Basil Wiering, Deserving of Death, John Locke

  1. John Locke’s Two Treatises of Government, Essay Two, Section IV, Paragraph 22

“This freedom from absolute, arbitrary power is so necessary to, and closely joined with, a man’s preservation, that he cannot part with it but by what forfeits his preservation and life together. For a man, not having the power of his own life, cannot by compact or his own consent enslave himself to any one, nor put himself under the absolute, arbitrary power of another to take away his life when he pleases… Indeed, having by his fault forfeited his own life by some act that deserves death, he to whom he has forfeited it may, when he has him in his power, delay to take it, and make use of him to his own service; and he does him no injury by it.”

2. I selected Locke’s writing on slavery because when I first read it, it felt contradictory to itself. I didn’t understand how the passage could begin with the assertion that “freedom… is so necessary to, and closely joined with, a man’s preservation, that he cannot part with it”, and end by explaining how one can do exactly that. Even more, he claims that he who has been denied his right to freedom has been done no “injury”. Locke considers it Natural Law that all are free from “superior power”, and even states that no man is even powerful enough to give consent to slavery, so what allows the exception?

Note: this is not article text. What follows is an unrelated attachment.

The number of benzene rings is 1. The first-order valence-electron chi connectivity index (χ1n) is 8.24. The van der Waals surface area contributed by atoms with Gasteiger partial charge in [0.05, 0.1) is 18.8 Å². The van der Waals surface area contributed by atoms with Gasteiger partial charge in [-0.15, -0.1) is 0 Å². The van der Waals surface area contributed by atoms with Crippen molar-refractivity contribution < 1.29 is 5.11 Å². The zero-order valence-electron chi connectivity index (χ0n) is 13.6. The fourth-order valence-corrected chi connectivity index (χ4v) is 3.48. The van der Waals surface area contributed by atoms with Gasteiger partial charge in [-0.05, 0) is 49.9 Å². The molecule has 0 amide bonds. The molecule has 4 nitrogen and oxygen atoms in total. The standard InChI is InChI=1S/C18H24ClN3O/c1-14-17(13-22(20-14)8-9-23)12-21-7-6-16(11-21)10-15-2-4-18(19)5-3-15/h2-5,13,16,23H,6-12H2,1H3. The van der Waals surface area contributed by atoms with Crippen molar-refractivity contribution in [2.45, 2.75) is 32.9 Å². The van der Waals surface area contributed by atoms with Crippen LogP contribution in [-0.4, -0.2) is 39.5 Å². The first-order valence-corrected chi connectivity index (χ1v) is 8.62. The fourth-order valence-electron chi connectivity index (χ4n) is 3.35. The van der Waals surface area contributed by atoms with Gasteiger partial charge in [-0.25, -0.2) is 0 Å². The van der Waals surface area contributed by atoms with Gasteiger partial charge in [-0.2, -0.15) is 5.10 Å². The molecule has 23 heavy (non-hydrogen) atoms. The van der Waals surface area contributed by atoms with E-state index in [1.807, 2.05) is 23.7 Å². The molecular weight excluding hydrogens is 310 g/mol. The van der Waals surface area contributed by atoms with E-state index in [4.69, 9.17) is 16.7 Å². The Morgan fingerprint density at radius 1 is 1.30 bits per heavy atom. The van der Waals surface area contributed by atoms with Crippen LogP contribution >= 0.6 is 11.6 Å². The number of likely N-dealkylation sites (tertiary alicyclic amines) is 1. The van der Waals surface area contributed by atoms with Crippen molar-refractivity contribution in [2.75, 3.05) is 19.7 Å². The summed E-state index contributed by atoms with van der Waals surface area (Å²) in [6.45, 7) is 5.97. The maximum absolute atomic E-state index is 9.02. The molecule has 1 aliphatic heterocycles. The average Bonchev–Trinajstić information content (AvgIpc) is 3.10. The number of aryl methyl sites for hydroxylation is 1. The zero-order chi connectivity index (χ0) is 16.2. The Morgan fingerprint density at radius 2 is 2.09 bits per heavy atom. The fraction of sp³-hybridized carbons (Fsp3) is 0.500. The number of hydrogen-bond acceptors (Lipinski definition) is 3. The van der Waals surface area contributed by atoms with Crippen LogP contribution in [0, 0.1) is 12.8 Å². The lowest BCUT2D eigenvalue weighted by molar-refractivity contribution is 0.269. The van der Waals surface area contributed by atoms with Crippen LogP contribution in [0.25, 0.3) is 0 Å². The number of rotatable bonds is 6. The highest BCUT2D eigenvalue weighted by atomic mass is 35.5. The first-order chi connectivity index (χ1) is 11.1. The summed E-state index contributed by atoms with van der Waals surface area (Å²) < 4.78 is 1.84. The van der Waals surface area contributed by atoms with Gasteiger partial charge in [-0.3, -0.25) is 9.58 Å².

A closer reading revealed what I’d missed: The second part of the same sentence that establishes necessary freedom, which goes on to say that “he cannot part with it but by what forfeits his preservation and life together.” What could one do to forfeit life? Locke explains that it is forfeited by “some act that deserves death.”

3. To further understand the passage and connect it to the rest of Locke’s reasoning that informs it, I referred back to Section III of Essay Two, “Of the State of War”, to identify what Locke determines as an act deserving of death. There are many things, most reasonably among them is someone’s initial threat upon another’s life, thus justifying death as retaliation. However, it gets increasingly vague and resultantly dangerous. He eventually states that “one may destroy a man… for the same reason that he may kill a wolf or a lion, because they are not under the ties of the common law of reason”.

Whether or not it is intentional, the implications of these passages together are colossal. If one diverges from the established, or “common” law of reason, they may be subjected to slavery, and as a comforting and uninjurious alternative, death.

4. Who determines the common law of reason?

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